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#1 Old 16th Jul 2018 at 1:59 AM Last edited by gamefreak130 : 4th Jan 2019 at 3:44 AM.
Default Tutorial: Randomized String Outputs Using {Variation.X}
Note: This tutorial assumes you already have experience with script modding and string creation. If you're new to script modding, see TUTORIAL: Object Modding (aka adding interactions) and Tutorial:Sims 3 Localized Coding.

A neat little feature that I discovered when making the strings for my Advice Social Interactions mod was the dynamic text element {Variation.X}. This is used all the time in the game from Late Night onwards to generate a random string from a number of possible options with no scripting overhead. Despite its usefulness, however, I haven't seen it used in very many scripting mods, so I figured I may as well explain how to use it.

Say, for example, you have an instantiated immediate interaction that you want to function like a magic 8 ball, generating a random, possibly fortune-telling message (for the sake of simplicity, the interaction name is not localized):

public class Magic8Ball : ImmediateInteraction<Sim, Sim>
	private sealed class Definition : ImmediateInteractionDefinition<Sim, Sim, Magic8Ball>
		public override string GetInteractionName(Sim a, Sim target, InteractionObjectPair interaction)
			return "Shake Magic 8 Ball";
		public override bool Test(Sim actor, Sim target, bool isAutonomous, ref GreyedOutTooltipCallback greyedOutTooltipCallback)
			return !isAutonomous && actor == target;
	public static readonly InteractionDefinition Singleton = new Definition();

	public override bool Run()
                string message = Localization.LocalizeString("Gamefreak130/LocalizedMod/Magic8Ball:Message", new object[0]);
		base.Actor.ShowTNSIfSelectable(message, StyledNotification.NotificationStyle.kSystemMessage);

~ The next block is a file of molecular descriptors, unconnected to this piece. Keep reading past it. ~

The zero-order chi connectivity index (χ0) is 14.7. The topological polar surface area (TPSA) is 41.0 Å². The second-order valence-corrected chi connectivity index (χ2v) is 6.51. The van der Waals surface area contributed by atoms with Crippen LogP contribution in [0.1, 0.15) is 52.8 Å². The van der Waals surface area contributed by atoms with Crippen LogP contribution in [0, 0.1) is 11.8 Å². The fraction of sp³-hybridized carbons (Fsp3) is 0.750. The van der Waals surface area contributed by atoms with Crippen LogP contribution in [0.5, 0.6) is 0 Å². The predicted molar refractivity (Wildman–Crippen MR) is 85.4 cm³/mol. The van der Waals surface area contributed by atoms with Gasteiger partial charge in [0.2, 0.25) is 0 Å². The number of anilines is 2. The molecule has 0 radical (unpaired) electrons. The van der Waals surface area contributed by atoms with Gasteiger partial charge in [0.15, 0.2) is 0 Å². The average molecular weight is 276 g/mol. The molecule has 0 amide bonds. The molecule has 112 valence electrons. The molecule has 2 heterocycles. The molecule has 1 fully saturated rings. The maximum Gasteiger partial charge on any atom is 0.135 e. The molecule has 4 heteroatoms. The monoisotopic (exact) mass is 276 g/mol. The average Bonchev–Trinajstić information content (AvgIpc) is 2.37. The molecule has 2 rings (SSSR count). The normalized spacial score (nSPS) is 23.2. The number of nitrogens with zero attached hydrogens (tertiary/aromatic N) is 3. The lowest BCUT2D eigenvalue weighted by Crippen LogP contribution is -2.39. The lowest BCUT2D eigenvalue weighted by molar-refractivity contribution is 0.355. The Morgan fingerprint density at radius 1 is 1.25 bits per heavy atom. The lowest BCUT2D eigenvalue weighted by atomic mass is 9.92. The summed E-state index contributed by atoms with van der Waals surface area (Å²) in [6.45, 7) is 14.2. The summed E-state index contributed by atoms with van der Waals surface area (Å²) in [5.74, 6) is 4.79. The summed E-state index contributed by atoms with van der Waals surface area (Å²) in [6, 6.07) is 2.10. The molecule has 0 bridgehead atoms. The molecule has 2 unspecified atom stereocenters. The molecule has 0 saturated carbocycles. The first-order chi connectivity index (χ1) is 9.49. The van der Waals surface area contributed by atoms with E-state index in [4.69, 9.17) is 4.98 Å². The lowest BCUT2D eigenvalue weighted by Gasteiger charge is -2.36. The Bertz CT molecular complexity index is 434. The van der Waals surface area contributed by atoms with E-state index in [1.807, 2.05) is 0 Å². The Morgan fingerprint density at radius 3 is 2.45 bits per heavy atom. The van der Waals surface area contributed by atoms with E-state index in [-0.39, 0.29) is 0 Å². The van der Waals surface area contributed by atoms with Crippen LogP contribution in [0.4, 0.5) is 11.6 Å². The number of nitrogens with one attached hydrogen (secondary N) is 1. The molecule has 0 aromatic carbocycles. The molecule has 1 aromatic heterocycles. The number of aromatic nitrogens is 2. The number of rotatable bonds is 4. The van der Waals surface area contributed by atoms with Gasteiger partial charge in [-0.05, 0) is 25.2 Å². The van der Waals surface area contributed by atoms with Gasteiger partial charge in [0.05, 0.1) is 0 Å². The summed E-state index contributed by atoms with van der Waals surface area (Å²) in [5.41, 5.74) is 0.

return true;

As you can see in the Run() method, there is no need to use any sort of randomizer within the script itself; you only have to reference a single string.

Now for the real fun. When creating the lookup table, enter {Variation.X} for the associated string, where X is the number of different strings to select from:

<?xml version="1.0" ?>


<STR>Without a doubt.</STR>

<STR>Most likely.</STR>

<STR>Cannot predict now.</STR>

<STR>Concentrate and ask again.</STR>

<STR>Don't count on it.</STR>

<STR>Very doubtful.</STR>


As you can see, in this case, there are a total of six possible responses, and the game will automatically choose one at random when the interaction is performed.

Each of the possible options takes the name of "[Original String Name]_1", "[Original String Name]_2", etc. This is very important; you MUST name the strings in this way, or else a blank string will be called instead!

Assuming the strings and the {Variation} expression are labelled correctly, however, you can select at random from any number of string outputs in this way. In fact, the callback when asking a butler for advice uses a {Variation.X} to select from over 50 possible responses!

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